Currently about 42 million adults in the U.S. smoke cigarettes, according to the Centers for Disease Control. If any of them ever try to quit smoking, they will endure a very trying time in their lives. They would have to experience the constant desire to light up another cigarette, to continue their habit of breathing smoke in and out of their lungs.
Cigarette smoking, despite its terrible effects, draws many Americans in order to relieve stress in their lives. Mississippi in particular has one of the highest percentages of smokers in the nation. The CDC reported between 23 and 27 percent of people in the state of Mississippi smoke.
Once a person starts smoking, it becomes difficult to stop. Sometimes, it takes a tragedy or an intervention from doctors or colleagues to give smokers the strength to quit.
Dissa Delaney, a custodian on the third floor of College Hall, is a former smoker. She quit three years ago due to concerns for her health. She had developed a heart disease through her years of smoking.
Shortly before that, her husband had died of cancer. Between this tragedy and her health status, she made an effort to finally quit smoking.
“It was hard, really hard for me to quit,” Delaney said. In order to quit, she used Nicorette brand nicotine lozenges and has been smoke-free ever since. Quitting smoking was one of the hardest things Delaney has ever had to do.
Hayes Sanders, sophomore information technology major, has seen a close friend go through trying to quit smoking. Sanders’ friend is in ROTC and tried to quit for health reasons a few months ago.
“Hehastorunalot,sohehad to kick his habit,” Sanders said. His friend has not fully gone back to smoking, but has smoked sporadically to keep the edge off.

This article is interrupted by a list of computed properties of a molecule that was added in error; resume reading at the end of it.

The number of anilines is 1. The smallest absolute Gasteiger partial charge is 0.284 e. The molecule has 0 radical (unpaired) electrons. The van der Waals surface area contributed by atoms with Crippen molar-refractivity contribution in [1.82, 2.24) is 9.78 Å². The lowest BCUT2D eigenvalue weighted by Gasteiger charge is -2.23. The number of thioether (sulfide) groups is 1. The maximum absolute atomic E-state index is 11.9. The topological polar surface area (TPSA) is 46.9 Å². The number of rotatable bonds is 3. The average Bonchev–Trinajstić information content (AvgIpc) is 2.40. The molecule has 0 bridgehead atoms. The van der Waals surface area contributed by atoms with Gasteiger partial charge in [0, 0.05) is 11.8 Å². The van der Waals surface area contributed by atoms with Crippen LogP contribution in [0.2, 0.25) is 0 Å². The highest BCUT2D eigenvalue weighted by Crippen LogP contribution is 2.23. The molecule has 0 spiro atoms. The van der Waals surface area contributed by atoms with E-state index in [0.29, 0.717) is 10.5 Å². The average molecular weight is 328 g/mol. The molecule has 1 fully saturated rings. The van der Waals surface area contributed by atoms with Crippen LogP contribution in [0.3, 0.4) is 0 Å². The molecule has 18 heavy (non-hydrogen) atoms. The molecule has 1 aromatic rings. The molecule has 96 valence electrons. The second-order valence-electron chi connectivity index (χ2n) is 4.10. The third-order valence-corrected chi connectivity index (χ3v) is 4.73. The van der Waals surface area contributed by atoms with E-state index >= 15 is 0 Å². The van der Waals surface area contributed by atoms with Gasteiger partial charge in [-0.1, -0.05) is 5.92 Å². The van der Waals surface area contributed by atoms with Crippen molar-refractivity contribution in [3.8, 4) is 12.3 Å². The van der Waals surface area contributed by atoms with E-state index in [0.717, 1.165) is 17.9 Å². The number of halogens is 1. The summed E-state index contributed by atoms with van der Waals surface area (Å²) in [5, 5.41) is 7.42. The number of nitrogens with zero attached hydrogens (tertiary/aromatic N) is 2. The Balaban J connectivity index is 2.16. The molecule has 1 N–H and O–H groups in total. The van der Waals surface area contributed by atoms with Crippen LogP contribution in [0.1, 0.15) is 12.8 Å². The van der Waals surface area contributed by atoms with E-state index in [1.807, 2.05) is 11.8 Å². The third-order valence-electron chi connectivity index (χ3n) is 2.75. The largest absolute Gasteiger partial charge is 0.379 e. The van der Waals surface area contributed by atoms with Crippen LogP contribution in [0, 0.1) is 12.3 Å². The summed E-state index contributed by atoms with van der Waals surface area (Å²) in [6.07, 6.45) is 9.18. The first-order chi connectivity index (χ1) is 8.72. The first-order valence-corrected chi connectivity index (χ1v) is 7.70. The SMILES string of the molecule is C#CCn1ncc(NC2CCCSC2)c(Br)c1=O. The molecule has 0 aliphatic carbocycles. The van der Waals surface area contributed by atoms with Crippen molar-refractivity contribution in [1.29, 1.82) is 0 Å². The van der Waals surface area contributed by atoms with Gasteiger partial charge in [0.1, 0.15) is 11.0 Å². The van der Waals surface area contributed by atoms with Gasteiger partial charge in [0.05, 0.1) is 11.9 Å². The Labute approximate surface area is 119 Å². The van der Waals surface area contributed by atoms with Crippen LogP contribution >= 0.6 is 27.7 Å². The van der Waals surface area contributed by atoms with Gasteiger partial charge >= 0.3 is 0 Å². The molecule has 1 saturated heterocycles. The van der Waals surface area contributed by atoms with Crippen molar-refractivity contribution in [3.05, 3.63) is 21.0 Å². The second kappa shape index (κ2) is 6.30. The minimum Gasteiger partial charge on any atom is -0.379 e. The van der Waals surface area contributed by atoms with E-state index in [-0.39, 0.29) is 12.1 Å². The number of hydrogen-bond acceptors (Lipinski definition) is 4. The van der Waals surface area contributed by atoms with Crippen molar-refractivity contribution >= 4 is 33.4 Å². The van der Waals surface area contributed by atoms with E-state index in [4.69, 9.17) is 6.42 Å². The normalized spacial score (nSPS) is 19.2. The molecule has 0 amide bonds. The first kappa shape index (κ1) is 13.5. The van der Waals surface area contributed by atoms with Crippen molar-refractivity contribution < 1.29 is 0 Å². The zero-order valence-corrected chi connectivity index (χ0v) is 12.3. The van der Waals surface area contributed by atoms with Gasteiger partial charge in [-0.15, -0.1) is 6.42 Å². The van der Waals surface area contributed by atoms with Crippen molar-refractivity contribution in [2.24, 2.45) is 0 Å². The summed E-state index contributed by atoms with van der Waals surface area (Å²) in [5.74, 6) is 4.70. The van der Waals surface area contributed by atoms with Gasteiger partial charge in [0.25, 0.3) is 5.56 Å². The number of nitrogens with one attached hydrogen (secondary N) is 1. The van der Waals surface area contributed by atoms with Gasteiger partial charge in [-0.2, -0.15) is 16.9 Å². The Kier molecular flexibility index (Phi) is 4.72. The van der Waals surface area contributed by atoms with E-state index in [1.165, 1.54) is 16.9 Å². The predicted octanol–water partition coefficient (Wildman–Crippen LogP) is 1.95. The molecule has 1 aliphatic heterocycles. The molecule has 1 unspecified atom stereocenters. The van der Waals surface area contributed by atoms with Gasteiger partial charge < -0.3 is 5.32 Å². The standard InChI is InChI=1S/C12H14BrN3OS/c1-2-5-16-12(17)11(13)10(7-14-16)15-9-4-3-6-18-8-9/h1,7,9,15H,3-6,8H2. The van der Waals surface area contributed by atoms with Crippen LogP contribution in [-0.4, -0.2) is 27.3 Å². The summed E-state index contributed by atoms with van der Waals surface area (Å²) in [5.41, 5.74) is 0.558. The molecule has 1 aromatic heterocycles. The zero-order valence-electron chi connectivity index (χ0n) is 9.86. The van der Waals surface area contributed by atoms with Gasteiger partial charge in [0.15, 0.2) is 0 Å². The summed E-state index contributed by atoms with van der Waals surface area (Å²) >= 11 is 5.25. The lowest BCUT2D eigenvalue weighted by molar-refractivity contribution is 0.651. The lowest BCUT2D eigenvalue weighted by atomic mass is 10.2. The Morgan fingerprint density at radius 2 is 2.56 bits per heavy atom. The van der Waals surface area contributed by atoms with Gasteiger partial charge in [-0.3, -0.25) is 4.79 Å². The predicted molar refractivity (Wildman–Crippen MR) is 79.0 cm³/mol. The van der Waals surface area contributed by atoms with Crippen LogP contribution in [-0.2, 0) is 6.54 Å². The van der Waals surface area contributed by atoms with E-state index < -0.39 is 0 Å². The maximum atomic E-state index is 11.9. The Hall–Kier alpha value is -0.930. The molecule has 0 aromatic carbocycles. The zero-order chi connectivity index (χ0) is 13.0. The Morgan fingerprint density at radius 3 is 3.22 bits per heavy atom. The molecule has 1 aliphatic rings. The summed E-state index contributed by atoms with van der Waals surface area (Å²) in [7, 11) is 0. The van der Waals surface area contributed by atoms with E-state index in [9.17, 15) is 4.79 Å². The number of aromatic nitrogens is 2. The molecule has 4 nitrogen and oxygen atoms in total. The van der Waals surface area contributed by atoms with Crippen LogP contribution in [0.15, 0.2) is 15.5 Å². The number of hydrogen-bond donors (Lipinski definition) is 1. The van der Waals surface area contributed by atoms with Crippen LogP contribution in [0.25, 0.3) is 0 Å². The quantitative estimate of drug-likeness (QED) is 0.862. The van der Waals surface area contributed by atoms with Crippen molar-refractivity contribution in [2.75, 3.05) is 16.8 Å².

Sometimes, however, the urge to go back into the habit of smoking becomes too much to bear. The vicious cycle of nicotine can draw people back to its sweet relief.
Jonathan Sullivan, senior information technology major, saw his cousin attempt to quit smoking. Sullivan said his cousin attempted to use sunflower seeds as a replacement for his smoking habit.
This lasted for a week before his cousin went back into his habit of smoking. “Eventually, I guess he said he couldn’t do it,” Sullivan said. When Sullivan asked why he reverted to his habit, his cousin said he missed the way it made him feel. For smokers everywhere, who have attempted to quit smoking, they all said the same things associated with withdrawal. Those who tried to quit were antsy, irritable and anxious.
Smoking becomes an uphill battle to quit because of nicotine.
The American Heart Association reports that nicotine is an addictive chemical substance that works by traveling to the brain when inhaled and gives users a sense of stress relief. Once the user’s body rids itself of the drug, he or she starts to crave another, which is what happened to Sullivan’s cousin.
Smoking is a cycle of dependency that takes many factors to quit. It takes the proper motivation and the right tools such as nicotine patches or, such as in Delaney’s case, nicotine lozenges. The CDC reported the number of smokers has gone down from 20 percent of Americans in 2005 to 18 percent of Americans in 2013. It is slow, but it is a sign that more and more people breaking the smoker’s dependency.